What’s undiminished lives in the salt.
The salt lives in the body, in the wound
the body will carry through the dead of years
like a hot coin under the tongue.
Half a pill is greener than a forest field.
Half a syringe is a fireman’s favourite siren song
reaching my ears from the cornucopia of perception.
In the season of rotten apples across the garden
& gravediggers who’ve become so afraid
to touch their lover’s flesh under the night’s
moonless outstare: a certain kind of lacking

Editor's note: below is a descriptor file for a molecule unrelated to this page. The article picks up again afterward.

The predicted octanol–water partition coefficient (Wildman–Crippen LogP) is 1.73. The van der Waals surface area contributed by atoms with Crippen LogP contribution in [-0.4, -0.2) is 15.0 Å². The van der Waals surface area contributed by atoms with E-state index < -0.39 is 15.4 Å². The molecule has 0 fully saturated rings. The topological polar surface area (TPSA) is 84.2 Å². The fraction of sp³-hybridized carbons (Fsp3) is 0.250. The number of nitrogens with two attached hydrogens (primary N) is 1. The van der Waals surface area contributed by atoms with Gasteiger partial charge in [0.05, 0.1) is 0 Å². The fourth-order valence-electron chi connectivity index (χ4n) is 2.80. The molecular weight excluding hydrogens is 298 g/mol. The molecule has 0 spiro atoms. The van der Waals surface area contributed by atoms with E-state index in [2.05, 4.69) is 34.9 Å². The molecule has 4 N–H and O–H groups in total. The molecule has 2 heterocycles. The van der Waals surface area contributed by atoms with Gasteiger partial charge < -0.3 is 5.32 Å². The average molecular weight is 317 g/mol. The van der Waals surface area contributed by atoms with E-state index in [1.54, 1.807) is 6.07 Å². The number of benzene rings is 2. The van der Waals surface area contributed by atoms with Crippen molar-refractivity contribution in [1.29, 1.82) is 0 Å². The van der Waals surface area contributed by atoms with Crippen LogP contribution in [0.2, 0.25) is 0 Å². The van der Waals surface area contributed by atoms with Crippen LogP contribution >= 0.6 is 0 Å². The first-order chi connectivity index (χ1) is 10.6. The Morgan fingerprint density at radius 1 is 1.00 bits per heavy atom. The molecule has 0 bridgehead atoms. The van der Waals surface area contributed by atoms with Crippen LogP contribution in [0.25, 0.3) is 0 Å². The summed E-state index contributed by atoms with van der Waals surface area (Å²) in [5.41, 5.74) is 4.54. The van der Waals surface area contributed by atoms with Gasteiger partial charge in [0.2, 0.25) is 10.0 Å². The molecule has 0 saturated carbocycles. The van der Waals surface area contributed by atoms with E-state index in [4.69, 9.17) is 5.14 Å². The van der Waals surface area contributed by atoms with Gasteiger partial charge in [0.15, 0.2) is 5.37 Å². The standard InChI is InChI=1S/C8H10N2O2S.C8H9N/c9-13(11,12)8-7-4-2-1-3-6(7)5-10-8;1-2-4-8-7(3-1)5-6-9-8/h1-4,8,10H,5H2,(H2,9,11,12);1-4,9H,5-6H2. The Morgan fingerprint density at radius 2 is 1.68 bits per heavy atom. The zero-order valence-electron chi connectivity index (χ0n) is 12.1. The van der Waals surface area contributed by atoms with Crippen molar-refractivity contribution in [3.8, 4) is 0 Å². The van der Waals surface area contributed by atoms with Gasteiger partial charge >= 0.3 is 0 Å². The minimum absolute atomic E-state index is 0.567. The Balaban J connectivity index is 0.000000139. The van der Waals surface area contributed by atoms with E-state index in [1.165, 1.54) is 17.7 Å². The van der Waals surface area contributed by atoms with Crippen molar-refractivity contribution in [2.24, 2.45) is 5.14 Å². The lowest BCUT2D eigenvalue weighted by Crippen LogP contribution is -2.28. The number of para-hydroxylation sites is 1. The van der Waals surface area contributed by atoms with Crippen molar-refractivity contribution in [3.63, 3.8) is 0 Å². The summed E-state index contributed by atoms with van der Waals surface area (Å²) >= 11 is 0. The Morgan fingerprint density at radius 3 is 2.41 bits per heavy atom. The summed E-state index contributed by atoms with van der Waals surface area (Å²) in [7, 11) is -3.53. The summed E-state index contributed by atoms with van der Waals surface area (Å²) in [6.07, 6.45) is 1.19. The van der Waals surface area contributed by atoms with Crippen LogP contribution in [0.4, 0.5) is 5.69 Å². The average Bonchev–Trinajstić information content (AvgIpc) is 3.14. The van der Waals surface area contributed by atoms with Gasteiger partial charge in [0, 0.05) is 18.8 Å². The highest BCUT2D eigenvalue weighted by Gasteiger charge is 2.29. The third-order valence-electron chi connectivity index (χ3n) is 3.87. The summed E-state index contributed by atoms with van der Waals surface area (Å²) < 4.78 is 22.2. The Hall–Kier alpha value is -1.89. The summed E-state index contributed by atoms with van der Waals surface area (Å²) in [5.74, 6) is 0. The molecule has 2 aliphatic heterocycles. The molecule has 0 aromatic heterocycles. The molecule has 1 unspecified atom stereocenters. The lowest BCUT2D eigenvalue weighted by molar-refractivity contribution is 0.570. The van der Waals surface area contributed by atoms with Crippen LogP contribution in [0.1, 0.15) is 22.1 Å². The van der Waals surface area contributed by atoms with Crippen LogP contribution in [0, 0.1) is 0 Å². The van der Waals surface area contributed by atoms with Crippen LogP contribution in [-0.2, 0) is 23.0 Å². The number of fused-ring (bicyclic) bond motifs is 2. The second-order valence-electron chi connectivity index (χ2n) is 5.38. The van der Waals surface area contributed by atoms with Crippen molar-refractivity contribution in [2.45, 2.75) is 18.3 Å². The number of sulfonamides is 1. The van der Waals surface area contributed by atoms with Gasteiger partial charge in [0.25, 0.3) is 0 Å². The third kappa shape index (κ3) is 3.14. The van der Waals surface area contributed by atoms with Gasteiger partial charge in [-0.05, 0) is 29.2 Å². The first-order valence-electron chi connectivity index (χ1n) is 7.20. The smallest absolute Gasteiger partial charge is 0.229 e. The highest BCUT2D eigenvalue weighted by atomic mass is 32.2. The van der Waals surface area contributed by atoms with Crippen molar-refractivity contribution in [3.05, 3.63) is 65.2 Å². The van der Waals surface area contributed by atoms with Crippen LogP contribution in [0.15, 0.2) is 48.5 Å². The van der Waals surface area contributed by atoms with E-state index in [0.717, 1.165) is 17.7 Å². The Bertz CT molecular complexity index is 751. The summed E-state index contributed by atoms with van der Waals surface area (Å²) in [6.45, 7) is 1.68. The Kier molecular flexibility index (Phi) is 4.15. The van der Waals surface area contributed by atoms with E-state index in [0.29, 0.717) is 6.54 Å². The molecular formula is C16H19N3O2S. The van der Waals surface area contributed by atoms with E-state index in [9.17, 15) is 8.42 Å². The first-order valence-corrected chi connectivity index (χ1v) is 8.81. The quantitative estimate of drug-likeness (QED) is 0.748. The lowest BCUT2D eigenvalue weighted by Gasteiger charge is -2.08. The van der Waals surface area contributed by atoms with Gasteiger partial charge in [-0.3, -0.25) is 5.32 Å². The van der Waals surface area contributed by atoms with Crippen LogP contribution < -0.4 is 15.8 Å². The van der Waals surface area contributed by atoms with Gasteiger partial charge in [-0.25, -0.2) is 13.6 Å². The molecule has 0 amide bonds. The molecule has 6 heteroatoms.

finger-deep inside the wet ashes of my cosmic soul.
Body, unbridged, an exiled monarch winged into
the blinding torch of wonder, a heart’s arrhythmic
nibble of grief before the executioner’s last sermon:
We are not the lucky ones: even our simplest
desires are somewhat sufferable. Didn’t we survive
only to pledge allegiance to the sweet irony of elegies?
In the beginning of chaos: a brush-footed butterfly
nests on the razor lip of an axe—palsying wings,
contagious. Salt of its fear, my eternal dooming:
what tongues us open after the fire’s extinguished.